by Elaine M. Fisher | 2017 | 113,630 words
This thesis is called Hindu Pluralism: “Religion and the Public Sphere in Early Modern South India”.—Hinduism has historically exhibited a marked tendency toward pluralism—and plurality—a trend that did not reverse in the centuries before colonialism but, rather, accelerated through the development of precolonial Indic early modernity. Hindu plur...
Much like Europe, India in the seventeenth century was in the midst of a transition, a substantial rethinking of religious boundaries on both the institutional and the philosophical levels. The Indic religious landscape was brimming with iconoclasts, luminaries, and reformers, each with a vision of how to navigate the complexities of an increasingly divisive and sectarian social order. And, much as in the European case, many were keen to raise awareness of their opponents’ shortcomings, critiquing the excesses they perceived in the religious institutions around them.
Take, for instance, Nīlakaṇṭha Dīkṣita, seventeenth-century poet laureate of Madurai in southern Tamil Nadu. Let’s refer to Nīlakaṇṭha, for the time being, as the “Indian Voltaire”—an ironically incongruous comparison that we will have a chance to revisit shortly. Best known in academic circles for his incisive satirical wit, our poet rivals Voltaire in his willingness to publicly lambaste the moral degenerates of his day who occupied positions of clerical or political authority, and he did so to great comedic effect.
In his work the Kaliviḍambana (A travesty of time), Nīlakaṇṭha exposes the shortcomings of the scholars and priests in his company:
If you want to triumph in learned societies, do not be afraid, do not pay attention, do not listen to the opponent’s arguments—just immediately contradict them! Unflappability, shamelessness, contempt for the adversary, derision, and praise of the king: these are the five grounds of victory.... If the arbitrator is not learned, one wins by shouting. If he is learned one has only to insinuate bias: “Greed” is the premise, “money” is the probandum, “the priest” is the example, “personal advance” is the result: such is the correct syllogistic procedure.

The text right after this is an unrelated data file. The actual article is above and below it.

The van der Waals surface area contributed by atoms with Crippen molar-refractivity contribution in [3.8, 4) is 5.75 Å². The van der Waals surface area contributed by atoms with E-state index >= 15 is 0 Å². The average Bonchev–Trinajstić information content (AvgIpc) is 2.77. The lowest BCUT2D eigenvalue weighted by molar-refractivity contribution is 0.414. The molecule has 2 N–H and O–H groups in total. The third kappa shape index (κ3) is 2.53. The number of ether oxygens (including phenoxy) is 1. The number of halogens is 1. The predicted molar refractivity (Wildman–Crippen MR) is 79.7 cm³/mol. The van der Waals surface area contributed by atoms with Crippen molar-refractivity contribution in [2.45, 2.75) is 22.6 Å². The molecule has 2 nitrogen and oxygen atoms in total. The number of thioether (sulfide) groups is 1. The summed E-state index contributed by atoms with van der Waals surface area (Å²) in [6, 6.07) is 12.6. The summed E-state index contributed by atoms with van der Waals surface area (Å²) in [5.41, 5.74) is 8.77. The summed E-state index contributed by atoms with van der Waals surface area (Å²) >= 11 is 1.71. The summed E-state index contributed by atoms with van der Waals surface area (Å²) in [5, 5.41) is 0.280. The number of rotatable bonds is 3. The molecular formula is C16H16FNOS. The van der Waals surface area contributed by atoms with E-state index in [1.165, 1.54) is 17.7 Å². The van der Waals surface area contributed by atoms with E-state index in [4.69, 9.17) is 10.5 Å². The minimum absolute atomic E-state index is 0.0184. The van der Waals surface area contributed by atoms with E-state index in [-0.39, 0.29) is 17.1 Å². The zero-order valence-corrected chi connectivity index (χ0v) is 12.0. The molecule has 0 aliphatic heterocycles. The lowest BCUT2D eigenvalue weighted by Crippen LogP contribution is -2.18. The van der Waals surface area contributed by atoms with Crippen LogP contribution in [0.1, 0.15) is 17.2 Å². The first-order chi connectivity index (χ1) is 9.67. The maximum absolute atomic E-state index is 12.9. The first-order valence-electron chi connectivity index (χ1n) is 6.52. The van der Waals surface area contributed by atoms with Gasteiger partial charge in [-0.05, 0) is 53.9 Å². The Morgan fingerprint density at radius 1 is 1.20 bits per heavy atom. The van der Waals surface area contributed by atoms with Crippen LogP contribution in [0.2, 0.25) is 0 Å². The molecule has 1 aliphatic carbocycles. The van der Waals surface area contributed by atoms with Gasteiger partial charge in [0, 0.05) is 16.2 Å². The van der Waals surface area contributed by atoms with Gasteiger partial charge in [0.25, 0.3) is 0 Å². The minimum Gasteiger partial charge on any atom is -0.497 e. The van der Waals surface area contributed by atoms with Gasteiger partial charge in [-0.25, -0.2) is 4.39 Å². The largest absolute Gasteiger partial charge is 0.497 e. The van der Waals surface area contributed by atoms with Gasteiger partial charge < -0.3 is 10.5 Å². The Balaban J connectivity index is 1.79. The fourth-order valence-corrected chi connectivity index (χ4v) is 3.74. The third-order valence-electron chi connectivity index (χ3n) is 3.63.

Nīlakaṇṭha continues at great length to deride all manner of religious officiants and charismatic authorities, from astrologers to mantra-sorcerers and ascetics. Each of them, in Nīlakaṇṭha’s satirical portrait, fails dramatically to live up to the principles of his profession, exhibiting instead a thoroughgoing deceitfulness and opportunism. In such rhetoric, it is tempting to hear the ringing echo of Voltaire’s own cry “Ecrasez l’infame!”—“Crush the infamous!”—referring most likely to the clergy he found so burdensome in the Europe of his generation. Given this portrait, it may come as no surprise that scholars have located a semblance of secularism in the textual culture of early modern India, whether manifesting as social critique or as public adjudication of religious disputes. And thus, Nīlakaṇṭha himself enters into academic literature in the West the very image of the secular public intellectual.
And yet, a closer look at Nīlakaṇṭha’s writings reveals an entirely different picture. When he was not penning satirical diatribes, Nīlakaṇṭha was composing some of the most heartfelt devotional poetry ever written in the Sanskrit language—a case could even be made to include him in the canon of Indian devotional, or bhakti, poetry, a category typically reserved for vernacular lyric composition. Likewise, Nīlakaṇṭha’s philosophical prose includes a commentarial essay on a popular Sanskrit hymn, the Śivatattvarahasya (The secret of the principle of Śiva). The introduction to this essay doubles as a theological counterpolemic, as Nīlakaṇṭha defends his own religious tradition, Śaivism, against the scathing critiques of his rivals from Vaiṣṇava communities. But perhaps the most intriguing of Nīlakaṇṭha’s works, and certainly the most unexpected based on our assumptions, is a manual for esoteric ritual practice, the Saubhāgyacandrātapa (Moonlight of auspiciousness). Entirely unknown to Indological scholarship to date, the “Moonlight” provides us with an insider’s account of the esoteric Śrīvidyā tradition of Śākta, or goddess-oriented Tantric ritual, a tradition of which Nīlakaṇṭha himself was an avid practitioner. This would be tantamount to discovering, in the European sphere, that the French Voltaire, outspoken critic of theological excess, had spent his spare hours practicing Rosicrucian ritual or angelic magic.
When we attend to the texts, Nīlakaṇṭha emerges as a man of profound religious commitments, both in his personal practice and in his public theological agenda. One may rightly wonder, in fact, whether the term secular could possibly do justice to the complexity of his life’s work. And yet, academic literature on early modern India has scarcely noted the theological investments of scholars such as Nīlakaṇṭha;recent studies consistently depict such intellectuals purely as poets, logicians, and social theorists, implicitly secular in their public outlook. Most notably, over the course of the previous decade, Sheldon Pollock’s Sanskrit Knowledge Systems Project has considerably advanced our knowledge of early modern thought in India. In doing so, this team of scholars has uncovered discursive patterns that invite direct comparison with the European Renaissance and early modernity, including a return to the classics of Sanskrit thought—an Indic neoclassicism—and a fascination with the idea of “newness,” giving unprecedented sanction to intellectual innovation. Others have located a mounting historical consciousness in the writings of early modern intellectuals and literati, revealed not through historiography as a discrete textual genre but through narrative “textures” that evoke an awareness of historical change (Narayana Rao et al. 2003). It is in such features that recent scholarship has sought to locate a distinctively Indic “modernity.”